Stitch resist shibori lends itself to making natural forms and patterns and particularly to these ammonite shapes. Today I am going to show you 3 different ammonite designs that you may like to make. Two I have created and one that was made on a recent workshop. Different colours dyed with indigo and fibre reactive dyes.
Please look at my previous blog that outlines how to stitch shibori and gives lots of useful tips. How to prepare the fabric and what cotton to use. There is also my video which will give you more information.
It is important to draw the whole design before starting so that you achieve the correct shape and feel to your design. You can copy or trace my designs to help you achieve a pleasing pattern. Or find a suitable image online or in a book.
3 Stitch Resist Shibori Ammonites
1. Indigo ammonite
This ammonite is created from 5 blocks of maki-age shibori, that is where the area is stitched around with a double thread and gathered up and bound. There are two blocks of mokume shibori which is many rows of parallel stitching. Each row of stitching is ½ cm or ¼ “apart. The rows are curved and run parallel with the outside edge of the ammonite. From a small bead tied at the very centre I stitched a single row of running stitch from this following the line of the curve. You can see my blue pencil line in the photo.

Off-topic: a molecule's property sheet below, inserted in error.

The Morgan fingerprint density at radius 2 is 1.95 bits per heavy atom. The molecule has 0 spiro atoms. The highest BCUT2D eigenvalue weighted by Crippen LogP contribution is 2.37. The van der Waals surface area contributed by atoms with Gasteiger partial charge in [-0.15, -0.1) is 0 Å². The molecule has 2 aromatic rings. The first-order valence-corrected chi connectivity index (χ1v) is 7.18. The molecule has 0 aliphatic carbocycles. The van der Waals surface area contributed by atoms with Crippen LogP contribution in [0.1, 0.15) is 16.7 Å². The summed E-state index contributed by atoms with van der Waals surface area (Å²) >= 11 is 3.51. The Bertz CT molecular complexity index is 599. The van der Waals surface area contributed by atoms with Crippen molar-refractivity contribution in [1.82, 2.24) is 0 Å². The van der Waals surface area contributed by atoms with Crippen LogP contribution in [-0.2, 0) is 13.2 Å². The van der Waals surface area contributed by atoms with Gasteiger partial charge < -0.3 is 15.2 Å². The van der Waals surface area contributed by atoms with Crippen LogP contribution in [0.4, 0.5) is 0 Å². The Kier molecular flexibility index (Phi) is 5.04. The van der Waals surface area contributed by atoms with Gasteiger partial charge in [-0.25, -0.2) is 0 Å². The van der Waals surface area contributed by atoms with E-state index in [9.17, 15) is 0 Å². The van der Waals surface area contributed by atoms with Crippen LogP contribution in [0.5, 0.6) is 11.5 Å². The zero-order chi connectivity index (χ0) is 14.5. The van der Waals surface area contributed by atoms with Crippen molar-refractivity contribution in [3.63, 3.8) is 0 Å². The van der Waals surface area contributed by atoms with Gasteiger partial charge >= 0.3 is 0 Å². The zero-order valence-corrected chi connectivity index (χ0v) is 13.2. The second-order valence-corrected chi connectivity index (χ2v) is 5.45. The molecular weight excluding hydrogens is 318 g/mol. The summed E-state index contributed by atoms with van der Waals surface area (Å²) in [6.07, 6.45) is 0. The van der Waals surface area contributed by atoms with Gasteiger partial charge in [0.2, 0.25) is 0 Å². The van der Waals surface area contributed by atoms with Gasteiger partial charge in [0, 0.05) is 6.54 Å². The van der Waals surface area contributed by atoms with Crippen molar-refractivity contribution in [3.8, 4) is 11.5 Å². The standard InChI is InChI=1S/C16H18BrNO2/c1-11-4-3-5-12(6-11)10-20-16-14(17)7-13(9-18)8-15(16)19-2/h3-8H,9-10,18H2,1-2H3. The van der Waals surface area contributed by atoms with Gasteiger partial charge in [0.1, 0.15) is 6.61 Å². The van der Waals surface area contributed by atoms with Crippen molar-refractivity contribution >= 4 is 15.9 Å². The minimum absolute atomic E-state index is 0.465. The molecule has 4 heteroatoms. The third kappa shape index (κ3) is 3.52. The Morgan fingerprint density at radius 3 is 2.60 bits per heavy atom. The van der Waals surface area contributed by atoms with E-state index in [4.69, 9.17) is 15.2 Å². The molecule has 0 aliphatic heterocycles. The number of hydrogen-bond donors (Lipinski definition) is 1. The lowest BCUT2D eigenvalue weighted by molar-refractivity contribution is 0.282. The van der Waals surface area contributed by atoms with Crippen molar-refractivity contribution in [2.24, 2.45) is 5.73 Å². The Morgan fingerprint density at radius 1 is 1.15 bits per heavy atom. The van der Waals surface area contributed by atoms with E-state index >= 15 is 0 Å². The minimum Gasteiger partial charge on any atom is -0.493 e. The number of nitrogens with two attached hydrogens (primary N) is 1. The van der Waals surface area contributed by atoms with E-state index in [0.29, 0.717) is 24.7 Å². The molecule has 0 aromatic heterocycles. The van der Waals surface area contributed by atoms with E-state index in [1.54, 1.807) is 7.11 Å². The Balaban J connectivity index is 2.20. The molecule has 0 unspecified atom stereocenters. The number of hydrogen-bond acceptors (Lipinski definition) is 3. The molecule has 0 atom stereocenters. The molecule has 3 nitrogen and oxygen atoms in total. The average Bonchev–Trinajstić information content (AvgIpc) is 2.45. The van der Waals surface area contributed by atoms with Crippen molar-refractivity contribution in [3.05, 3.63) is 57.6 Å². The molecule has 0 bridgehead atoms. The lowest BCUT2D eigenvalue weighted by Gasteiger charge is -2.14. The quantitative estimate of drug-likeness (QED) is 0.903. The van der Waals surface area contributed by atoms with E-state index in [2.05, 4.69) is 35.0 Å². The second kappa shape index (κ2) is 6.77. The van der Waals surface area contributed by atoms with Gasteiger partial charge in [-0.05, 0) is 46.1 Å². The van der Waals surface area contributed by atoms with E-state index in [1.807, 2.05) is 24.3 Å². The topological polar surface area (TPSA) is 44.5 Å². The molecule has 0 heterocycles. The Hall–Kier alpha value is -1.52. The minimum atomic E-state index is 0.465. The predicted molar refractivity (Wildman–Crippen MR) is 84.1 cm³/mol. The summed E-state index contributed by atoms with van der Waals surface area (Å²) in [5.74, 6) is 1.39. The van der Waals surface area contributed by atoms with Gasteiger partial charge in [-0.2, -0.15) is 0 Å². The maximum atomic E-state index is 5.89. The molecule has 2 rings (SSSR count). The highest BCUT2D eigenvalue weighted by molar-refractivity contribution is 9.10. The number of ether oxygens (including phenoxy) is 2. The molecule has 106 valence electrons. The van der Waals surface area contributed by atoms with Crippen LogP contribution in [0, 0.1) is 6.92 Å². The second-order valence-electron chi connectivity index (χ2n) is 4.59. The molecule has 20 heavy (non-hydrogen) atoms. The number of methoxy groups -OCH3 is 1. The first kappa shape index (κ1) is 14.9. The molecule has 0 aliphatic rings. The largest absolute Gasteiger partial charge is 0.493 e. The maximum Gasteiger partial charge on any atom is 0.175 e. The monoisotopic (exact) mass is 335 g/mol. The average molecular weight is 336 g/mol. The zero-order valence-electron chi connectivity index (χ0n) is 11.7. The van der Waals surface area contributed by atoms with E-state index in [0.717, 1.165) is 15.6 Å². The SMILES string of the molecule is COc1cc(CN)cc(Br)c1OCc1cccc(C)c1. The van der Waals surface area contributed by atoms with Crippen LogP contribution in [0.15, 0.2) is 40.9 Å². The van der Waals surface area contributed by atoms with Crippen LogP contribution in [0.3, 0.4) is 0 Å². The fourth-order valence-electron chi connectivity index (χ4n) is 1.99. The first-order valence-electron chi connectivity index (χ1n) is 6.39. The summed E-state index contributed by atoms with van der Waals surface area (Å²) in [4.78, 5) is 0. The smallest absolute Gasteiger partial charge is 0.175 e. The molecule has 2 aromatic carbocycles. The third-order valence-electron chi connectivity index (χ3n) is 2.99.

All the stitches are pulled up tightly and tied off at the end and then dyed.
2. Teal ammonite
This ammonite was created by Wendy on a recent workshop. Only some of the stitching is illustrated in the photo. The mokume stitching as described for the indigo ammonite is shown. Plus a row of single stitching creating the lovely central curve. The design is stitched all the way around with a running stitch. At the top 4 short rows of stitching are made by pinching along each line and stitching through two layers of fabric, that is ori nui shibori. A small area of maki age shibori and a large bead is bound in at the bottom within the outline of the fossil.
All the stitching was pulled up and the fabric dyed.
3. Gold ammonite
This design is made in a similar way to the indigo ammonite. But with 3 blocks of maki-age shibori and 3 blocks of mokume stitching. There is another patch of 3 rows of stitching parallel to each other. Plus a mixture of ori nui and maki-nui rows shown clearly in the photographs. And finally I sewed some beads in.
Then the fabric was all gathered up ready for dyeing.
I think this stitching would have been more successful dyeing with indigo!
I do hope this collection of ammonite designs inspires you to have a go creating your own shibori fabrics and patterns. I am still developing and trying different combinations of stitches to create an ammonite. I am not completely content with my designs!
I suggest trying the teal ammonite first, it is a more simple but satisfying design to make. Good luck.
And I thought I would just show you a couple of other ammonite designs produced on some past workshops to inspire you.